Had the University thoroughly interviewed current and past members of the band, they would have seen that several of its highest ranking members are and have been both women and minorities. This includes, but is not limited to:
• Dwight Hudson and Oliver McGee, both African American drum majors, and integral parts of OSUMB history. During Mr. Hudson’s tenure, then Director Dr. Paul Droste changed band rules so that Mr. Hudson could return for a third consecutive year because, to quote Mike Harden from the September 1979 issue of Ohio Magazine, “DWIGHT – At halftime, he owns the house that Woody built.” This is an honor that only three other drum majors have had in OSUMB history, and is the only time a drum major has had that honor since 1930. Both Dwight and Oliver were also elected “Most Inspirational Bandsmen” in 1978 and 1980, respectively, an honor based entirely on the votes and support of fellow band members.
• Michelle Graf, the first female drum major in the Ohio State University Marching Band, and Kathryn Mitchell, 2003 Drum Major and 2002 Assistant Drum Major.
• Willie Sullivan, an African American male who served as Assistant Director for 12 years.
• Erica Neidlinger, the first female Assistant Director (1998-1999), and Lisa Galvin (2005). Lisa Galvin also served as a Squad Leader of R-Row and, in 2008, joined the staff as a Music Arranger.
• Marcia Lareau, the first female member of the Ohio State University Marching Band Music Arranging staff, with her first show on November 8th, 1986, receiving a standing ovation.
• Wilson Murray, the first African American OSUMB member elected as “Most Inspirational Bandsmen” in 1965.
• Marcel Reeder, an African American who was elected “Most Inspirational Bandsmen” in 1985.
• Colleen Nutter, the first female band member who was elected “Most Inspirational Bandsmen” in 1986.
• Pamela Bork, a female who was elected “Most Inspirational Bandsmen” in 1996. (As a side note, it is interesting that Ms. Bork expressed no issues with the alleged “sexualized culture" of the organization when she was receiving this award and during her no less than 16 year tenure thereafter, but only conveyed her alleged concerns after leaving the band in a disputed fashion).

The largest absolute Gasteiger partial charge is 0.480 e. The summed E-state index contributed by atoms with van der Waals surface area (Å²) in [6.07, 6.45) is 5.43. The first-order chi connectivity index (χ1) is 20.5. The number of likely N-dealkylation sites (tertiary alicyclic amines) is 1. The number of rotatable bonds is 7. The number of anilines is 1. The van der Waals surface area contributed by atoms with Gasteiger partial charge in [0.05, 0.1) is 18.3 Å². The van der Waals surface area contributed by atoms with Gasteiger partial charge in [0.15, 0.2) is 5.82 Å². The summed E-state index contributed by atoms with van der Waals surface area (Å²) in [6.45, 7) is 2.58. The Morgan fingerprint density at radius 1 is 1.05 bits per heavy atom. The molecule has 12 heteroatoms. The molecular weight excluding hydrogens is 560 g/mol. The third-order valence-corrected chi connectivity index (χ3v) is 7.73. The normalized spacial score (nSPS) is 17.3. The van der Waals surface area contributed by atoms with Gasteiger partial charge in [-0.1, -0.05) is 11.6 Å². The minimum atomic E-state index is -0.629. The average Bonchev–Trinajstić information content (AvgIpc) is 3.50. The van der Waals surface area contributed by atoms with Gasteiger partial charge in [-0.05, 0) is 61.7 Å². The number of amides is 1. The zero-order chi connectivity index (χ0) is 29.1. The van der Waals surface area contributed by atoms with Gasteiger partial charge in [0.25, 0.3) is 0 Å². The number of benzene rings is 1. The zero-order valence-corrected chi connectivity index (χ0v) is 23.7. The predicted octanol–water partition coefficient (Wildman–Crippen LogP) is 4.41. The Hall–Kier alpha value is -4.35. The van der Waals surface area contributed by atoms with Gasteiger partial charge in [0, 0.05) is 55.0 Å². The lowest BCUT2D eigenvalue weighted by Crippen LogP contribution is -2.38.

• Erin Klingbeil, a female who was elected “Most Inspirational Bandsmen” in 1998.
• Amanda Howenstine, a female who was elected “Most Inspirational Bandsmen” in 2001.
• Wesley Clark, an African American and the only person in OSUMB history to be elected “Most Inspirational Bandsmen” twice. (2003, 2005).
• Aaron Bell, an African American who was elected “Most Inspirational Bandsmen” in 2006.
• Cara Ricci, a female who was elected “Most Inspirational Bandsmen” in 2008.
• 53 woman who have held the position of Head Manager, Head Secretary, and Head Librarian within the organization.
• The uncountable list of women and minority “I” dotters.
• The uncountable list of women, minority, and LGBT Squad Leaders and Assistant Squad Leaders that have been in the band over the past forty years.
Finally, there is Kristine Tikson, who I believe represents the essence of what the Ohio State University Marching Band is all about. Kristine originally enrolled at the Ohio State University in 1979, majoring in Accounting. Graduating Summa Cum Laude in 1982, Kristine spent the next 28 years of her life pursing her career, but always regretted not having tried out for the band. In 2010, Kristine retired at 48 years old and decided to pursue her dream yet again. Although she had been a clarinet player originally, she began taking lessons, practicing the mellophone and attending summer sessions in order to prepare for what would certainly be a rigorous tryout.